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Why bikes?

Sometimes we get too caught-up in our own particular perspective.  So, please excuse us if we assume you know what we’re talking about when we talk about bikes.  These days any particular interest can be hyper-focused by an entire world of fellow (and expert) aficionados. It’s easy to think that we all think alike.

You probably have your own special interests. The internet is like a huge magazine rack on the back-side of a wormhole.  It’s 2.1 billion people creating 100,000 tweets, 27,700 tumblr posts, 48 hours of YouTube videos and 571 new websites – every minute -- of every single day. Boy, it’s easy to get distracted.

But we’ve gotten engaged with a world of bike enthusiasts that’s way beyond the travails of Lance Armstrong and mountain bike videos. Check out LovelyBicycle, for example, a New England neighbor who writes about biking the way James Beard writes about food.  We’ve “met” Byron of TokyoByBike, Jon at BikePortland. We've been Copenhagenized by Mikael Colville-Andersen. We wear bike helmets, sometimes.  And rain capes.  Usually when it's raining.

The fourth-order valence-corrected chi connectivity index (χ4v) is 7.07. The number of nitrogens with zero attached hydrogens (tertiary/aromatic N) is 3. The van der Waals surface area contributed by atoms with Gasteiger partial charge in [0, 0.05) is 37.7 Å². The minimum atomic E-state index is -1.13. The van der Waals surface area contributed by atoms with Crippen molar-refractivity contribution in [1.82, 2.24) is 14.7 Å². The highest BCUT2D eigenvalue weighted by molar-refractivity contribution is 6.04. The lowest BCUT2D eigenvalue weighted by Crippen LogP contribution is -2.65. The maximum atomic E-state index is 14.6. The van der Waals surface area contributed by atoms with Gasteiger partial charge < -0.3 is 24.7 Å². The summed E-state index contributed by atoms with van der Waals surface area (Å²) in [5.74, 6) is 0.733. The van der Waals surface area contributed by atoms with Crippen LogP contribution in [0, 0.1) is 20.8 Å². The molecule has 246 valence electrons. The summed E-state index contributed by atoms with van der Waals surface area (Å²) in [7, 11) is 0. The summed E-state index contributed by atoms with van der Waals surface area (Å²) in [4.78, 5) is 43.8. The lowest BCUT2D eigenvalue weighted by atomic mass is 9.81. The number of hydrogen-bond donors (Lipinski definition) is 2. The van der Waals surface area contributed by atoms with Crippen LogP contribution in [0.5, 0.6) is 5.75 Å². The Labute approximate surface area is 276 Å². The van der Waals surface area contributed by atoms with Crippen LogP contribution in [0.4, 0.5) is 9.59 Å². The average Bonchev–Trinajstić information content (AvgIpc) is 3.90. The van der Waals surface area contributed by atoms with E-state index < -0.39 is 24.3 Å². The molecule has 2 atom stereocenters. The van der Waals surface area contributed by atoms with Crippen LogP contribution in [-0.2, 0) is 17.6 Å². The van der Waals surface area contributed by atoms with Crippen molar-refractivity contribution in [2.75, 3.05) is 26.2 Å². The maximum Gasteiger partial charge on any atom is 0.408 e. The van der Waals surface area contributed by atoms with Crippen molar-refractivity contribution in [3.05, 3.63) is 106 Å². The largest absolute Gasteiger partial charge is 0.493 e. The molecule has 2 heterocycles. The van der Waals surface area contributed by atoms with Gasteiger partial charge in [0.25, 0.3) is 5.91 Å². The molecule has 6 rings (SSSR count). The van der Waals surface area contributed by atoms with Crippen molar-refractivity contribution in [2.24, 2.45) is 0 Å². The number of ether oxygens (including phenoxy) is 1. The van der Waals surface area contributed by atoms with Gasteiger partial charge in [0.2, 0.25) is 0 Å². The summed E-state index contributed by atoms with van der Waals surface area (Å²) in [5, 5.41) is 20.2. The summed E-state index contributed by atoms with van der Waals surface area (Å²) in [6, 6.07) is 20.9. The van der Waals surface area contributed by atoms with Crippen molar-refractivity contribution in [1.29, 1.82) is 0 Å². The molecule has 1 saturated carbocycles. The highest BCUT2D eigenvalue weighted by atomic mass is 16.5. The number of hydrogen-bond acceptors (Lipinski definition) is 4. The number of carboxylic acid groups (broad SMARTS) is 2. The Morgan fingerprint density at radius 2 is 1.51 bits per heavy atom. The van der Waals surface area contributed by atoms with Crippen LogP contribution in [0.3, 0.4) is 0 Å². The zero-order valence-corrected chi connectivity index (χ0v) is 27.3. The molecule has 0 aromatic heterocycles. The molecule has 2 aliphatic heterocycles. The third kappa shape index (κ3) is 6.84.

It turns out that the simple bike is the key to happiness. Perhaps you knew that once. Kelly McClure at Vice Magazine said the bike conjured visions of her pink Strawberry Shortcake bike. In our neighborhood we’d mount our bikes to discover new territory. They were our imaginary jets.

It’s more than just the fact that traffic congestion wastes nearly 3 billion gallons of gas per year in the U.S. Or that, for every 1 mile pedaled rather than driven, about 1 pound of CO² is saved.

It’s about re-thinking cities. In NYC, Mayor Bloomberg gets it. He appointed Janette Sadik-Khan as transportation commissioner. She loves bikes (and she has a ‘hood, btw). All around the world, cities are closing down car lanes and opening new bike sharing programs. It seems we're re-thinking our relationship with cars and just how are cities got this way.

So, when we talk about bikes we’re talking about all the people we’re meeting all over the world who care about creating more livable cities. And we usually happen to mention that the 'hood has a few special bike features, too. That's how we roll.